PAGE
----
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NEWS

Saturday, Feb. 4, 2006

It's too soon to know extent of fiscal damage

By BRIAN MILNER, The Globe and Mail
Friday, September 14, 2001

The unprecedented terrorist attacks that destroyed the World Trade Center and severely damaged the Pentagon certainly won't help the global economy come out of its current funk any time soon.

Serious financial and trade disruptions already have occurred; consumer confidence has been rocked, and there is sure to be considerable short-term pain, particularly with the damage to such industries as insurance, airlines and travel, as well as pressure on the U.S. currency.

Sept. 11, 2001, will be etched in our collective consciousness as a day of horror we will not forget, and its impact has yet to be measured.

But it is far too early to reach any conclusions about the extent of the damage to the U.S. economy, let alone the rest of the world. And there is absolutely no evidence to support the gloom-and-doom brigade's view that a handful of suicidal fanatics have been able to push us all off the edge of the economic cliff and to the brink of a new Middle East war.

In fact, what we have seen in the aftermath of the horrific assaults on the U.S. centres of financial and military power is a grim resolve to clean up, get the U.S. capital markets back up and running, and keep the fragile global economy afloat.

The world's major central banks have banded to pump billions of dollars into the financial system, and have made it clear they will provide as much liquidity as is needed. Saudi Arabia and its OPEC partners have pledged to supply whatever oil is required to keep prices within a target range of about $25 (U.S.) a barrel. OPEC sources insist the organization will stick to this plan even if the United States ends up launching a military strike against a Middle East target, although that is not a promise Washington should be eager to test.

There is no panic visible in the markets that are operating, including the Toronto Stock Exchange, which finally summoned the resolve to reopen yesterday.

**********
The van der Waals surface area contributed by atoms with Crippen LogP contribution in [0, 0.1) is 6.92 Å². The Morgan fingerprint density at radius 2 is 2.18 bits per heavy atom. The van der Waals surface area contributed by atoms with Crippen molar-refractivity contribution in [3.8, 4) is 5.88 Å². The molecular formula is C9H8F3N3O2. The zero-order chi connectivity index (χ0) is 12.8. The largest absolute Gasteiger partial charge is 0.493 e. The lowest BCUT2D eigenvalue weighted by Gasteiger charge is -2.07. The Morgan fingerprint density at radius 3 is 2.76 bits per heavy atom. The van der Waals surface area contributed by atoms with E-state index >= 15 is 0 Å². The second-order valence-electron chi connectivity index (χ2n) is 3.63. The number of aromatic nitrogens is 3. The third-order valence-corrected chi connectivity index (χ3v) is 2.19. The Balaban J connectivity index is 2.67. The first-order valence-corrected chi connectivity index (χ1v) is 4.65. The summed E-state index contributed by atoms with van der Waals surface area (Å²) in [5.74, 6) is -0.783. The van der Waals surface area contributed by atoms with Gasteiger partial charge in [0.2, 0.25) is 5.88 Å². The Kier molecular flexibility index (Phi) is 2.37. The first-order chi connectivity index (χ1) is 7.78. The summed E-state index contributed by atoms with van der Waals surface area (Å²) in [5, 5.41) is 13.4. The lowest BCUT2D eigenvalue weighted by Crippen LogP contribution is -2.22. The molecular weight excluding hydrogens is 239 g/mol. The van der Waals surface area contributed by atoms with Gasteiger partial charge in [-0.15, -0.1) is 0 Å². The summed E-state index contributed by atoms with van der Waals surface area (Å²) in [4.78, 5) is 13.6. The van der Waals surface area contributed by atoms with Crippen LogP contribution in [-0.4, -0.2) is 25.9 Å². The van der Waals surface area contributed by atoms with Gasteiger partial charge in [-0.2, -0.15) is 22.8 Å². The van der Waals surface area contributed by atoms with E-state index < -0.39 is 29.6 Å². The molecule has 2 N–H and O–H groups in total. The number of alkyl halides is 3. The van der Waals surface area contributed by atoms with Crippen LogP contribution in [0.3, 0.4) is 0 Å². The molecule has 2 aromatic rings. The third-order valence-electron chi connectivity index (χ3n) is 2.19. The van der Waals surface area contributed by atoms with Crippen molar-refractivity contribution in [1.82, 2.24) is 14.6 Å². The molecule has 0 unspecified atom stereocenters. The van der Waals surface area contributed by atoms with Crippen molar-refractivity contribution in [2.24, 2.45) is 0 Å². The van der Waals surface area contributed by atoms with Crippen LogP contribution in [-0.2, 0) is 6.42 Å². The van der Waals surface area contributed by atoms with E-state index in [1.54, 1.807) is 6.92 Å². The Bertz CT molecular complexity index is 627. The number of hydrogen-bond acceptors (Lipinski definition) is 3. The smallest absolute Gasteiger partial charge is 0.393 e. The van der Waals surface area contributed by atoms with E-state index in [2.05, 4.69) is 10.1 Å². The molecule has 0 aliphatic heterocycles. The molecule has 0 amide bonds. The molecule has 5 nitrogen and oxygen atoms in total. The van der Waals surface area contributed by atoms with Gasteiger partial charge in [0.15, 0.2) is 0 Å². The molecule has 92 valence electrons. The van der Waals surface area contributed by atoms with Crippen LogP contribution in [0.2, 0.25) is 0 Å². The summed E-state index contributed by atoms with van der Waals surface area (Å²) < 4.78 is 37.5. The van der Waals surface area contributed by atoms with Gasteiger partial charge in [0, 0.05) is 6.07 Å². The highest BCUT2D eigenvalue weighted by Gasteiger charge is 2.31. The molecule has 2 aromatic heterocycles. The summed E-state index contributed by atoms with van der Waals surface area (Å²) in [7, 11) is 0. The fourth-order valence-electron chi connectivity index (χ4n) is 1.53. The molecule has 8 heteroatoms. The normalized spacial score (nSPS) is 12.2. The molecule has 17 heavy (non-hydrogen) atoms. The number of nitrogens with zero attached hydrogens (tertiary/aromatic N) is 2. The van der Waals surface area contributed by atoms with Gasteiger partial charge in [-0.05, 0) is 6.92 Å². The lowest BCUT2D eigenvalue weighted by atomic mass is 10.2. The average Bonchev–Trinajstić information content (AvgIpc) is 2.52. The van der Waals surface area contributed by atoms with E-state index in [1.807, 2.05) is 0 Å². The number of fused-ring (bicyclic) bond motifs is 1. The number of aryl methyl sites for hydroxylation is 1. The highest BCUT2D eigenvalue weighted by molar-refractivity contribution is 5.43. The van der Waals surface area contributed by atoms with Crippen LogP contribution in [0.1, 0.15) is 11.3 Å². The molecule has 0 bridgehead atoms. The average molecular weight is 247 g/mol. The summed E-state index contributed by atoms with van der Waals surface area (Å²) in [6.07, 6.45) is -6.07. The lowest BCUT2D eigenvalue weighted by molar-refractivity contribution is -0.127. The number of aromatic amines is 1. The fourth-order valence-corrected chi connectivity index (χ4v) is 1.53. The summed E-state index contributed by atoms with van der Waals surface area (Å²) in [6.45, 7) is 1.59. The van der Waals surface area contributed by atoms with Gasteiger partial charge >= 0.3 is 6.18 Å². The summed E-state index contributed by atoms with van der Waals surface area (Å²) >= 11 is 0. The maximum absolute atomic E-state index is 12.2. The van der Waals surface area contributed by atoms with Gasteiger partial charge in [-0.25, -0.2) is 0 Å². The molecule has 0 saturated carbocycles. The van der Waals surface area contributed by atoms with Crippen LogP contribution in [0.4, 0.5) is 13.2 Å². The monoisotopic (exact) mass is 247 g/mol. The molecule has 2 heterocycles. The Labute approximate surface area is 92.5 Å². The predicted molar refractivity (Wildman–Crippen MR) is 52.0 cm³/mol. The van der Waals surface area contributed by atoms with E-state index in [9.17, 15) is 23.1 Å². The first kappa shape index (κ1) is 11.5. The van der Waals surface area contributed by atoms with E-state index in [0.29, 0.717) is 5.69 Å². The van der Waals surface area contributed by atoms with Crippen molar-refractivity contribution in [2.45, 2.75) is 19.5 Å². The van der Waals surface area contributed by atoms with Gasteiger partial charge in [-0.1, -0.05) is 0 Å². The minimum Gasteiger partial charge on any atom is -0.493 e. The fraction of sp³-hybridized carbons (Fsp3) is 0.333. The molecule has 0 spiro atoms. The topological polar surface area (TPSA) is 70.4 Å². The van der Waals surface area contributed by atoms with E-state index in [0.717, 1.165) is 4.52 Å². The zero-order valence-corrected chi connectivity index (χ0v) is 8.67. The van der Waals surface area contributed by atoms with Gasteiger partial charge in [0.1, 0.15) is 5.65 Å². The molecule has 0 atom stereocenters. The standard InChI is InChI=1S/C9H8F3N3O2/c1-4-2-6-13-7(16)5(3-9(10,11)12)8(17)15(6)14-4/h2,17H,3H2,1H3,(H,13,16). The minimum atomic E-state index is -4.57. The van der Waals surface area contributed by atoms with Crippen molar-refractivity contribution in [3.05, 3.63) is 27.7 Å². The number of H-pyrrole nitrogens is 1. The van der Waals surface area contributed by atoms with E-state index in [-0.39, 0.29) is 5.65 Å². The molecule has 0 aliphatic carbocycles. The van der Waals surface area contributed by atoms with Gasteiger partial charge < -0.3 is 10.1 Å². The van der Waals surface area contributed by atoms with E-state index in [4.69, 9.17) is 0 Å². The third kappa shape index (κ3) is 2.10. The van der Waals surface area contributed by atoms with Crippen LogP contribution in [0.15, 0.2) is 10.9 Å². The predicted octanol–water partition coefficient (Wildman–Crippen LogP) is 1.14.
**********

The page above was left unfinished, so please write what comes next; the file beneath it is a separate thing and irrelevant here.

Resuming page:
In the latest developments, the chairman of the powerful U.S. House Ways and Means Committee said the U.S. Congress would quickly approve tax relief for victims of the attacks, both individuals and corporations, and start work on a fiscal package to stimulate the economy.

The European Central Bank, meanwhile, decided not to cut interest rates at its regular policy meeting. But that does not mean it has not eased monetary policy.

The ECB and the U.S. Federal Reserve Board announced a swap agreement under which the euro zone's central bank could draw up to $50-billion to bolster any European banks whose U.S. operations may be affected by the disruptions.

This is a gesture designed to boost confidence, as are soothing comments from top governmental and bank officials. Commenting on the U.S. chances of avoiding a recession, Bank of England Governor Eddie George said: "I remain, perhaps stubbornly, still cautiously optimistic. But I do recognize downside risks.

"You have to wait until you have actually seen the evidence . . . whether or not recent tragic events do damage confidence, in particular among American consumers."

U.S. confidence did plummet in September to its lowest level in almost eight years, according to a survey taken up to Sept. 10, the day before the terrorists struck.

The decline arises directly from steep job and market losses and ensured that the Fed would be cutting rates again, even before the disaster.

But as David Rosenberg, Merrill Lynch's chief Canadian economist, told clients yesterday, "under the right fiscal and monetary policy response, recovery could be quicker and bigger than many now expect."

Mr. Rosenberg relies on the scant historical evidence available to show that tragic events of the kind that occurred Tuesday "generally have not had a lasting effect on the economy or the investment landscape."

A strong banking system, rapid, concerted action by determined central banks, security of oil supply and the long-underestimated resilience of Americans may go a long way toward keeping the faltering economy from collapsing.

The key, at this point, lies with U.S. consumers. If they are too worried about the damage to their financial well-being to continue spending, all the pump-priming in the world is not going to have much effect.

But we often forget just how vast and diversified the U.S. economy is -- just as we often confuse Wall Street with Main Street.

ECB vice-president Christian Noyer insisted yesterday that the tragic events would not knock the global economy off the rails.

The old forecasts are no longer valid. But we don't yet have enough new information to declare him wrong.
bmilner@globeandmail.ca





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  • Six-month Memorial for Sept. 11 - U.S. President George Bush speaks from the White House. "The terrorists will remember Sept. 11 as the day their reckoning began," he said.

  • In Canada - Relatives of Canadian victims of the World Trade Centre attacks wonder why there's no six-month memorial here at home.

    CTVNEWS.com video reports



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